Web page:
AN Australian youth-driven movement against bullying, hate and prejudice made a stop in Hobart recently to deliver workshops to Dominic College as part of Mental Health Week.
PROJECT ROCKIT, a Melbourne-based organisation, spent a few days in the area to work with more than 800 students, empowering them to stand up for themselves and their mates, both on and offline.
Started by two young sisters Rosie and Lucy Thomas 13-years-ago, PROJECT ROCKIT has turned into a national movement, impacting tens of thousands of young people each year.
Their mission is to create a world where kindness and respect thrives over bullying, hate and prejudice, and all young are free to realise their potential.
The workshops are discussion-based and are run by experienced facilitators and digital natives – many of whom are fresh out of high school themselves.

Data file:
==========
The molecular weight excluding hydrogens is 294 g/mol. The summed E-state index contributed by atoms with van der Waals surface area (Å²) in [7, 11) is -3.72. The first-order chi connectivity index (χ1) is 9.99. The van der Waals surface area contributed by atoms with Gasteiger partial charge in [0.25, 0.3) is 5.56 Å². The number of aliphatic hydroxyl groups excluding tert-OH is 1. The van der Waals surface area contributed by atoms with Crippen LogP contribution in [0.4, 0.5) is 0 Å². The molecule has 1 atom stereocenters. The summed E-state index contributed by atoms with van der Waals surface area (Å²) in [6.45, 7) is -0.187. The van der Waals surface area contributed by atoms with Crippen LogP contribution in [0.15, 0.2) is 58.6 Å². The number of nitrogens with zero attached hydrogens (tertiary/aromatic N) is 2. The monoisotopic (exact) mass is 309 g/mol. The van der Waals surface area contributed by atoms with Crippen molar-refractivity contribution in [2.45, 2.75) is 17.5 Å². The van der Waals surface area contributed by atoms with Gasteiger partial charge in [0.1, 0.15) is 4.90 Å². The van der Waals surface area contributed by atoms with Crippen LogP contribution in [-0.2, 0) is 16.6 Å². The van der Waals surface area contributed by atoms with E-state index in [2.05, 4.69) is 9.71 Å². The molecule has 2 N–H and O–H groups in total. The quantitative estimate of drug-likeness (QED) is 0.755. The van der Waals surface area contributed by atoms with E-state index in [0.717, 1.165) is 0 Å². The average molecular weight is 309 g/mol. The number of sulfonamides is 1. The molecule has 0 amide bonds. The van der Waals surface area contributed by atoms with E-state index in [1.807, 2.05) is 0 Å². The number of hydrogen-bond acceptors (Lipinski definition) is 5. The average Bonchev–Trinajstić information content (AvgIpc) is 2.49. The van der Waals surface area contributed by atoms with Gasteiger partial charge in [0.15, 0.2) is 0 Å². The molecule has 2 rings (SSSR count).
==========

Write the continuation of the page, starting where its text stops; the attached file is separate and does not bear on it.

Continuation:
Designed to empower and inspire young people to lead change, PROJECT ROCKIT’s workshops explore themes of empathy, resilience and social leadership.
PROJECT ROCKIT co-founder and chief executive officer Lucy Thomas said the workshops reminded young people that they have the choice to be a valuable source of leadership in the online world.
“We allow young people to recognise their power in the online world and use that power for good,” she said.
“They use their unique strengths to stand up, challenge the status quo and reclaim technology as a tool for positivity.”
Dominic College year seven to 10 coordinator of pastoral care Aaron Davey said having Ms Thomas attend the college and talk to the students had the biggest impact.
“They [the presenters] know the issues and can help students unpack them and make positive change,” he said.
“Bringing Lucy to keynote our 2019 Mental Health Week was amazing, her passion and enthusiasm was unbelievable.”
For more information about PROJECT ROCKIT, visit www.projectrockit.com.au.
Caption: The PROJECT ROCKIT Team with Dominic College students during Mental Health Week.